Thales steers a course to the mission critical broadband future

Thales has evolved three business models for critical communications customers to access 4G LTE broadband services, underpinned by its cyber security solutions, as Marc Darmon, EVP and MD of its Secure Communications and Information Systems divisions explains

Thales steers a course to the mission critical broadband future

Thales approaches the delivery of mission critical communications solutions a little differently from its peers in the industry, according to Marc Darmon, executive vice president and managing director, Secure Communications and Information Systems (pictured below).

Speaking to Wireless at Critical Communications World in Amsterdam earlier this year, he says: ‘Our position from the beginning was to not develop specific hardware even when TETRA was being developed. We were completely technology agnostic. We developed WiMAX, which wasn’t much used, but when LTE appeared it was very easy for us to develop solutions based on that technology.’

In fact, Thales was the first company to present mission critical 4G LTE solutions in the shape of its Nexium Wireless LTE network offering, launched at CCW 2013 in Paris. It was developed in conjunction with Cisco and Nokia, but capable of running on 4G hardware from other manufacturers. It also introduced TeSquad, one of the first ruggedized push-to-talk Android smartphones, at the same time.

‘The point is we weren’t tied into hardware,’ says Darmon, ‘but these changes are very costly for people building mission critical communications hardware. We were lucky in that regard as we are fully dedicated to architecture, cyber security by design, the concept of operations and apps that deliver the services. What we are not doing is designing what has already been developed by the commercial telecommunications industry.’

Thales has continued to develop its all-IP architecture for 4G/LTE PMR solutions, so mission critical communications users can access real-time voice, high speed data, instant location and video services.

Mission critical network business models
Darmon explains that Thales now has three levels of offering: a dedicated 4G LTE PMR private network; a secured mobile virtual network operator (S-MVNO) with mission critical services running on top of public infrastructure (usually a commercial MNO); and what it calls a federation of both – hybrid networks mixing elements of PMR narrowband and LTE broadband. All of these are secured by Thales’ cyber security offering.

‘We can offer networks as a service, or services on existing services, or a hybrid mix of both, so this is the new world we are in now,’ says Darmon. ‘That is why the older mission critical communications players have been bypassed a little. They had no interest in this as they can command a very high prices for a P25, TETRA or Tetrapol terminal, so they want to protect that market and they did their utmost to resist this change.’

For dedicated mission critical LTE network, Darmon says the Thales offering is very simple. ‘Some customer will still want their own proprietary and closed networks, especially in areas where there is no existing 4G infrastructure. What we present is an extension for PMR customers of what we already do for securing public 4G commercial networks. It is the same solution and architecture we use for them, but we can now also provide it to private networks.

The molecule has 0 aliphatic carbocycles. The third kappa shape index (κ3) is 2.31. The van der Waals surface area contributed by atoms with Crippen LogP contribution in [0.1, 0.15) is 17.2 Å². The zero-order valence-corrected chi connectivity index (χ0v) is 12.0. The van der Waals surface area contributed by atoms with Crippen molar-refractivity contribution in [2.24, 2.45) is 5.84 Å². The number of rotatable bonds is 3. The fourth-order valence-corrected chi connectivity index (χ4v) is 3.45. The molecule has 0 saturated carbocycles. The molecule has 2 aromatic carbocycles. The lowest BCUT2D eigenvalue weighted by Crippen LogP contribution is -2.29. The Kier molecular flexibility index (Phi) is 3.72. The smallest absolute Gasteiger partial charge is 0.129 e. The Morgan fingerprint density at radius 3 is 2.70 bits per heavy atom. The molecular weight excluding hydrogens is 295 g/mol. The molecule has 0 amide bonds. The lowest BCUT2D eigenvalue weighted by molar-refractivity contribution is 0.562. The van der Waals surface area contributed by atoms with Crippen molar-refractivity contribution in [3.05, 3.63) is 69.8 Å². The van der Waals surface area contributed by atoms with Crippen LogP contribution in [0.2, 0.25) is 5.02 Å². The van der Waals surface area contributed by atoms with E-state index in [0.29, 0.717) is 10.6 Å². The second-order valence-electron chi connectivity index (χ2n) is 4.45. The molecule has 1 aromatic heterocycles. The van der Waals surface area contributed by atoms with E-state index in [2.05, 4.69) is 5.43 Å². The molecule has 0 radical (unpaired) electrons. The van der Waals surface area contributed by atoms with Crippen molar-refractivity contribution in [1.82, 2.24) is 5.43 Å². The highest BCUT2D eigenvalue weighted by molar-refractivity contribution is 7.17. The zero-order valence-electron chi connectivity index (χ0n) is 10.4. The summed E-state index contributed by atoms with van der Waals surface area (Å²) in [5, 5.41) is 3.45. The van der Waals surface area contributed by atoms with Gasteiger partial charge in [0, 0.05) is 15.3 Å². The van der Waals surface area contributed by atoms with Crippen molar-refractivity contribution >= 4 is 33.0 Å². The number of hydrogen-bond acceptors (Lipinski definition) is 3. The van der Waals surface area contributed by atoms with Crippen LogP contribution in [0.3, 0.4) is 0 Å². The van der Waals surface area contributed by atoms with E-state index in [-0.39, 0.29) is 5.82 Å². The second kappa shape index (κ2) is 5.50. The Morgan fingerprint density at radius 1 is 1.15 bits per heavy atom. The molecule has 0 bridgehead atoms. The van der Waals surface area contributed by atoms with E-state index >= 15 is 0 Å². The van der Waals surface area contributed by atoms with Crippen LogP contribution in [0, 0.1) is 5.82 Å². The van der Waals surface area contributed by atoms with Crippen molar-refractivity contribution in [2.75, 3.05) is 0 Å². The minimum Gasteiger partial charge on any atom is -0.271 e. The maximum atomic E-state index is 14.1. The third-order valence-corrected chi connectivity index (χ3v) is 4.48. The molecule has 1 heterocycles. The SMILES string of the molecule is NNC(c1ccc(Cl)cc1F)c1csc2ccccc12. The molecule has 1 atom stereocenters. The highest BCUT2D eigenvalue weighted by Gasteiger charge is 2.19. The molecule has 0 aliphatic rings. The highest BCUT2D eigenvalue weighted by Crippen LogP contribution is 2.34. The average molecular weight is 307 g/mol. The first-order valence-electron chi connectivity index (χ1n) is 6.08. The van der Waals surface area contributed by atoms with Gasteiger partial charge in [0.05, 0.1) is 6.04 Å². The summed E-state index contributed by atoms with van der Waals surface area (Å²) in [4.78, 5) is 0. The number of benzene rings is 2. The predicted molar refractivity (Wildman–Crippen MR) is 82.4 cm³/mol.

‘Alternatively, we can offer PMR-type mission critical resilient telecommunications services on top of an existing LTE public operator’s network as a kind of secure MVNO (S-MVNO). We can offer customers telecom services with SIM cards, which can have a lot of special functionalities, such as multi-operator and multi-roaming.’

Thales calls its S-MVNO service EIJI. It provides wide-area coverage and better voice and data connectivity and a national and international roaming service to keep users connected to mobile operators, with backup connectivity provided by satellite communications.
Greater resilience and optimal performance can be provided with the EIJI Box vehicle terminal for uninterrupted access to the best available network while on the move.

‘This means services will still work even if part of the main network provider’s infrastructure is down, or when you are in a coverage hole of one particular operator, as you get 95-97% coverage by roaming across all available networks,’ says Darmon.

‘It is like a mobile ad hoc network (MANET), but it is smarter as it has more resilient and self-healing capabilities, and it is multi-operator too, so you always have the best coverage and you keep your network in mobility.’

He continues: ‘We can also provide extensions to existing networks. For example, we have deployed some TETRA networks in places like Jordan, Oman and Kazakhstan, but we extend them with LTE coverage areas to form hybrid networks, but those are not based on existing LTE networks,’ says Darmon.

He adds that mobile or temporary LTE networks are another alternative, especially in regions like Africa where existing infrastructure is very weak, or where infrastructure has been taken out by natural disasters.

Fed4PMR Project
Just ahead of CCW, Thales announced that it is to head up a 36-month French initiative called the Fed4PMR project, which aims to create a laboratory for future secure high-data-rate 4G/LTE radio communications to meet the requirements of security agencies and emergency services. One of the aims is to allow images, videos and data to be shared securely.

The Fed4PMR project is part of the telecom sovereignty component of France’s new industrial regeneration policy. It is partly funded by the French authorities through the Public Investment Bank (BPI) and the PIA investments for the future programme.